The Child Care and Development Block Grant (CCDBG) Act provides federal funding to states for child care subsidies for low-income families with children under age 13, as well as flexibility to pair state and federal funds to improve the quality of child care available to families within existing state and local systems. Congress and the White House recently agreed to a funding levels and now the Senate will draft appropriations bills over the next few weeks. The House already passed a $2.4 billion increase for CCDBG, and we need the Senate to do the same.
Right now, you can help by uplifting these parent stories about CCDBG and/or these provider stories about the need and use of funding on social media.
Increased CCDBG funding has allowed NY to improve & expand child care services. Let’s build on that success! #FundChildCare
CCDBG funds have improved child care access, but many families still can’t afford the quality care they need. #FundChildCare
2nd Annual Community Schools Summit, August 19th: Imagine every school in our community as a hub for resources and services that all children and families need to thrive. Register today, several workshops are available on topics such as collective impact, the social determinants of health, and the first 1,000 days of a child's development.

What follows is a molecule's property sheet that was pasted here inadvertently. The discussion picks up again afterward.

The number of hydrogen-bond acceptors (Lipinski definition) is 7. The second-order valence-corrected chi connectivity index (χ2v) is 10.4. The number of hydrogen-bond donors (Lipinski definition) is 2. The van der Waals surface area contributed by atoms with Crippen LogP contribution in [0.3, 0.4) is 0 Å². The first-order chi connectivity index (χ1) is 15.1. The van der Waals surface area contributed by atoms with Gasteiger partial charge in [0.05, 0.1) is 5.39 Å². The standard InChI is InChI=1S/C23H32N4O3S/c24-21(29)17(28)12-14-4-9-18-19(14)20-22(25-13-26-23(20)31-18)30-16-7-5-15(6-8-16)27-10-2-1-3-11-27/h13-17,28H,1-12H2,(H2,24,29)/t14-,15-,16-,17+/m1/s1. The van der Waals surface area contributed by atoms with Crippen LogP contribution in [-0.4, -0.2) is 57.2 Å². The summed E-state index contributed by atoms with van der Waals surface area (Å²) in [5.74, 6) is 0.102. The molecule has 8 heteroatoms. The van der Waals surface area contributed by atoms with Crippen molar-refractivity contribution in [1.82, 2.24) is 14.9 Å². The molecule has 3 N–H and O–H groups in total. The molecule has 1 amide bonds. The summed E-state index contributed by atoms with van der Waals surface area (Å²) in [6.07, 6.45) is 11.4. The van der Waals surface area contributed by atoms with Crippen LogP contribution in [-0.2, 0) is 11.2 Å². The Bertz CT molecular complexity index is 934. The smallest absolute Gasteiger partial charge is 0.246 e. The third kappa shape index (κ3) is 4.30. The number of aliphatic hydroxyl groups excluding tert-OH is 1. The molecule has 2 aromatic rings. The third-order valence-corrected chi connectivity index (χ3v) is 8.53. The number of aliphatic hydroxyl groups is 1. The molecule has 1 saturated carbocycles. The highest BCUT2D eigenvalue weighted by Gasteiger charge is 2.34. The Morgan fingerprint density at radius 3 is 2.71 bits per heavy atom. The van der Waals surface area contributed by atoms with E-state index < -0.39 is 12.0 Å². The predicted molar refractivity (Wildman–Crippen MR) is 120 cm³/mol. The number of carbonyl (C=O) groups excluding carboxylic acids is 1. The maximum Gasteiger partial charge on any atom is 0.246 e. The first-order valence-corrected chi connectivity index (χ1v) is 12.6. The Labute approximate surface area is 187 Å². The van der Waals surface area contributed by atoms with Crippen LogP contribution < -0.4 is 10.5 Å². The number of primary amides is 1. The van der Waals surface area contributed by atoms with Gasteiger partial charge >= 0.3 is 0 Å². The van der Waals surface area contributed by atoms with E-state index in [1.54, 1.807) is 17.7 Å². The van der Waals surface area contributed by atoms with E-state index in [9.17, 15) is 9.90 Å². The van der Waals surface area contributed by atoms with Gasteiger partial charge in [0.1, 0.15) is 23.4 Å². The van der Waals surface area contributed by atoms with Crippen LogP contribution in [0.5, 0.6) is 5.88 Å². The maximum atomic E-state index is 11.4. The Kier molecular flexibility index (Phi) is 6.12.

Black Equal Pay Day, August 22nd: The lack of pay equity for black women has a dramatic adverse impact on the lives of children. Compared with cities its size, Rochester ranks as the number one worst city in the United States for child poverty, with 52.5% of our city’s children in poverty. Closing the equity gap in black women’s pay would raise family incomes and close wage gaps that can accumulate to over $1,043,800 in the lifetime of individuals most affected by low wages.
Mr. Dennis and Mrs. Barbara Asselin, Mr. Donald and Mrs. Denise Bartalo, Charles J. and Burton S. August Family Foundation, Mr. Danny and Mrs. Rina Chessin, Ms. Ganie DeHart, Mrs. Kimberly Dooher, Dr. Lisa and Mr. Joel Elliot, Ms. Gloria Forgione, Mr. Joe Gersitz, Ms. Joan Hausladen, Mr. Steve and Mrs. Joy Hogan, Mr. Jay T Holmes, Ms. Susan Ames, Rev. Louise Johnson-Toth, Mr. Joe Kelly, Mrs. Ellen K Kimbrough, Dr. Richard E Kreipe, Mr. Wayne and Mrs. Beverly LeChase, Mr. Gary and Mrs. Debbie Leary, Mr. John and Mrs. Alice Leddy, Dr. Ann Lenane, Mr. Bernard and Mrs. Jane Lynch, Mr. Andy MacGowan, III, Ms. Barbara-Ann Mattle and Mr. Edwin Maier, Dr. Albert and Dr. Jean Mangold, Ms. Rochelle McDaniel and Ms. Christine Fields, Dr. Thomas and Mrs. Beverly V McInerny, Ms. Carmel Merrill, Ms. Mary Morich, The Health Foundation of Western and Central New York, Rev. Richard N and Mrs. Elizabeth Myers, Ms. Suzanne Olson, Rev. Peter and Ms. Sarah M Peters, Mr. Ted Retzlaff and Dr. Lori J Peloquin, Mrs. Dorothy Romanet, Mr. Bob Rosenfeld, Dr. Richard Schauseil, Mr. Richard and Mrs. Vicki Schwartz, Mrs. & Mr. Dorothy & Kenneth Siegel, Mr. James Smith, Mr. Lincoln and Ms. Susan Spaulding, St Thomas Episcopal Church, Ms. Kathleen Termine, and the Wilson Foundation